While low commodity prices continued to offset significant well productivity improvements, senior executives at EOG Resources Inc. touted extraordinary production and efficiency gains in 3Q2016 and talked bullishly about the rest of the year and their company’s prospects in the 2017-2020 period, with a new focus on premium well locations centered in the Delaware Basin in the Permian.
Early this year, EOG identified 3,200 new drilling locations representing 2 billion boe of reserve potential, EOG CEO Bill Thomas said during a quarterly earnings conference call with analysts on Friday. Thomas said to meet the company’s new “premium” standards, wells must earn a 30% return at $40/bbl oil.
“The process calls for first defining premium [locations], and second, identifying them, which has ensured in 2016, the second year of the price downturn, that we did not spend a single dollar drilling uneconomic wells,” Thomas said. Since the start of the year, more than 1,000 wells have been converted to premium status, he said.
With the recent Yates Petroleum Corp. acquisition, which doubled EOG’s holdings in the Permian, EOG added 1,700 premium locations, boosting the company’s self-proclaimed 20-year resource potential to 5 billion boe and 6,000 locations, doubling the potential and almost doubling the locations since the start of 2016, Thomas said (see Shale Daily, Sept. 6).
Through continuing productivity gains and cost reductions, Thomas and other senior officers at EOG are touting growing returns at $50/bbl and $60/bbl oil without adding any rigs to its current 15-rig fleet (five in the Permian, six in the Eagle Ford, and four in the Rockies).
Billy Helms, executive vice president for exploration/production, said the Delaware Basin was where EOG is ramping up its efforts at capturing its efficiency and production gains, leveraging the Yates acquisition as a reason for increased bullishness.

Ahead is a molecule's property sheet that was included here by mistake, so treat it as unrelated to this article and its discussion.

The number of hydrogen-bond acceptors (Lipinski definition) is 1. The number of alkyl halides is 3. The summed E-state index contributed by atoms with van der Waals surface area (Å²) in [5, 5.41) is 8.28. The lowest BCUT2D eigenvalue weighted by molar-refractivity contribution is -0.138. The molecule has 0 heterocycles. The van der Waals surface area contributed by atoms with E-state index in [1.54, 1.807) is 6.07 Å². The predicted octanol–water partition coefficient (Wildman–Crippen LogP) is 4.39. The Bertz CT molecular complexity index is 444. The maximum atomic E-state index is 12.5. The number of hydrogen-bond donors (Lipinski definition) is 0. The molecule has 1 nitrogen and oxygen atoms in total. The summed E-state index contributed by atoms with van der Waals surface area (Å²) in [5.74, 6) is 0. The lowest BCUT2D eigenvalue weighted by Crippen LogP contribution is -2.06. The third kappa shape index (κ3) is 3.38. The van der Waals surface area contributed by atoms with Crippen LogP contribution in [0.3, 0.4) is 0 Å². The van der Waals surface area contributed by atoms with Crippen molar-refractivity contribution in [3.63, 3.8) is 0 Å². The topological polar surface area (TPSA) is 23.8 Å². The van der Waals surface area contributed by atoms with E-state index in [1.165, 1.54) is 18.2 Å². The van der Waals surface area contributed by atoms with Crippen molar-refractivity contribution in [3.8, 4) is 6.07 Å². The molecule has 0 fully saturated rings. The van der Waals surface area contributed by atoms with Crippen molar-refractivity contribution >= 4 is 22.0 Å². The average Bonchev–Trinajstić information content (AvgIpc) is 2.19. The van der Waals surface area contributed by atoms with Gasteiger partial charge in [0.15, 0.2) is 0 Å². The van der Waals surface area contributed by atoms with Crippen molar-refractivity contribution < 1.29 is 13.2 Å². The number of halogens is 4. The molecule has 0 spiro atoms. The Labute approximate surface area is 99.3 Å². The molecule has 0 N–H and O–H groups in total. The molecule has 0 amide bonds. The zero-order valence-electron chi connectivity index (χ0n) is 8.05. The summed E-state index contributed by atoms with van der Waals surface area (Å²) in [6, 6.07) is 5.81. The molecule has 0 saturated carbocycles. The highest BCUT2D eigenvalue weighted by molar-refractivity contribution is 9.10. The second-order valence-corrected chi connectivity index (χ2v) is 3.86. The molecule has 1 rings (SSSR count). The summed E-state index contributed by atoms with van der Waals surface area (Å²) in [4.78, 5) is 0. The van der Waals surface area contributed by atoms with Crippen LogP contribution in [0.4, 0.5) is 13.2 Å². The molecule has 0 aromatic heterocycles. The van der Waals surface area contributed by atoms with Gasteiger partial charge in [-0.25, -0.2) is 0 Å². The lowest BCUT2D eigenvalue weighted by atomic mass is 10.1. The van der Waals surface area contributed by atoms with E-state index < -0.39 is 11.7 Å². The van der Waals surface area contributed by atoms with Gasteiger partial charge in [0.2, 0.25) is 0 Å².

“With the combination of technology gains, cost reduction, and the Yates transaction, we increased the Delaware Basin’s resource potential by 155%, bringing the new total to 6 billion boe, from 6,300 net locations,” Helms said. “That is 3.7 billion boe larger than our total announced a year ago.”
Helms said that in the second Bone Spring formation, EOG has updated its resource potential estimates from 580 million boe to 1.4 billion boe, three times what it was a year ago. Helms and Thomas emphasized that EOG has significantly increased the size and productivity of its holdings in the Permian.
COO Gary Thomas said EOG is on track to drill 90 more wells and complete 80 more than was estimated for 2016, and as a result, the 4Q2016 oil production — before the Yates acquisition — is now forecast to be 36,000 b/d above the company forecast at the start of this year. When Yates and international volumes are included, production is expected to hit the company’s all-time high in the fourth quarter, he said.
While industry analysts are now predicting big service company cost increases next year, Thomas said that EOG is “well insulated” against this and is forecasting well costs to be flat in 2017. Similarly, EOG has cut into its backlog of drilled-but-uncompleted (DUC) wells this year and it expects a total of 140 DUCs at year-end, what Thomas called “a normal level.”
The CEO said EOG eventually will be looking to sell noncore assets as it completes a full assessment and evaluation of its portfolio.
Thomas said the “premium” emphasis is resulting in rates of return/well that are “significantly higher” than the industry averages, and EOG’s strategic goal is to be the industry leader in levels of returns. “That is a position we have historically held, and a distinguishing factor in the company,” he said. “We want to stay efficient and continue to get better, so the goal is to get better — not just get bigger.”
For 3Q2016, EOG reported a net loss of $190 million (minus 35 cents/share), compared to a net loss of $4.1 billion (minus $7.47/share) for the same period last year.
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